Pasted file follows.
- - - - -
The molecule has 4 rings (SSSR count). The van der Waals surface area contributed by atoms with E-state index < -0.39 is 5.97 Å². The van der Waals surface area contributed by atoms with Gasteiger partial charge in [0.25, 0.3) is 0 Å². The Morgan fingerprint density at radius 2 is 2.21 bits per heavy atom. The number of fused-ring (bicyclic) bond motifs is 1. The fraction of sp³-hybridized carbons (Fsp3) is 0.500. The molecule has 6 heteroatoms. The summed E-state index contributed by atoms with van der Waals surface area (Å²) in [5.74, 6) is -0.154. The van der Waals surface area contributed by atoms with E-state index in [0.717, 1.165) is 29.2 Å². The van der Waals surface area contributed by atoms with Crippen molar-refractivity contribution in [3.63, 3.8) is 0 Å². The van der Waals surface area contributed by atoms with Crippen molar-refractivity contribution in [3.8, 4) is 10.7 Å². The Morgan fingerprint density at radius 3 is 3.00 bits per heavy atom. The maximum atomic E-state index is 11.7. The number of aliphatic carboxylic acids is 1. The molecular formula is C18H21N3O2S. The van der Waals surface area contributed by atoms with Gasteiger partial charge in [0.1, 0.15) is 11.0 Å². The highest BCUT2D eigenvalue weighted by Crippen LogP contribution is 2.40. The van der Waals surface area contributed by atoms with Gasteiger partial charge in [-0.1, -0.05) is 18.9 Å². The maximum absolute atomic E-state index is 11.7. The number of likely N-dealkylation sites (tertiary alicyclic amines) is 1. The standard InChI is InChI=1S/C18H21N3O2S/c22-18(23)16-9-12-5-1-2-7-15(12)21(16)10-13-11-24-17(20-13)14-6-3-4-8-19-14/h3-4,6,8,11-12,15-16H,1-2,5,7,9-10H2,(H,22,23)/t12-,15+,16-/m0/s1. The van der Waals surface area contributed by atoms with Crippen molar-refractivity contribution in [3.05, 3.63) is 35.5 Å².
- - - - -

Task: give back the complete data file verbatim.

The molecule has 4 rings (SSSR count). The van der Waals surface area contributed by atoms with E-state index < -0.39 is 5.97 Å². The van der Waals surface area contributed by atoms with Gasteiger partial charge in [0.25, 0.3) is 0 Å². The Morgan fingerprint density at radius 2 is 2.21 bits per heavy atom. The number of fused-ring (bicyclic) bond motifs is 1. The fraction of sp³-hybridized carbons (Fsp3) is 0.500. The molecule has 6 heteroatoms. The summed E-state index contributed by atoms with van der Waals surface area (Å²) in [5.74, 6) is -0.154. The van der Waals surface area contributed by atoms with E-state index in [0.717, 1.165) is 29.2 Å². The van der Waals surface area contributed by atoms with Crippen molar-refractivity contribution in [3.63, 3.8) is 0 Å². The van der Waals surface area contributed by atoms with Crippen molar-refractivity contribution in [3.8, 4) is 10.7 Å². The Morgan fingerprint density at radius 3 is 3.00 bits per heavy atom. The maximum atomic E-state index is 11.7. The number of aliphatic carboxylic acids is 1. The molecular formula is C18H21N3O2S. The van der Waals surface area contributed by atoms with Gasteiger partial charge in [0.1, 0.15) is 11.0 Å². The highest BCUT2D eigenvalue weighted by Crippen LogP contribution is 2.40. The van der Waals surface area contributed by atoms with Gasteiger partial charge in [-0.1, -0.05) is 18.9 Å². The maximum absolute atomic E-state index is 11.7. The number of likely N-dealkylation sites (tertiary alicyclic amines) is 1. The standard InChI is InChI=1S/C18H21N3O2S/c22-18(23)16-9-12-5-1-2-7-15(12)21(16)10-13-11-24-17(20-13)14-6-3-4-8-19-14/h3-4,6,8,11-12,15-16H,1-2,5,7,9-10H2,(H,22,23)/t12-,15+,16-/m0/s1. The van der Waals surface area contributed by atoms with Crippen molar-refractivity contribution in [3.05, 3.63) is 35.5 Å².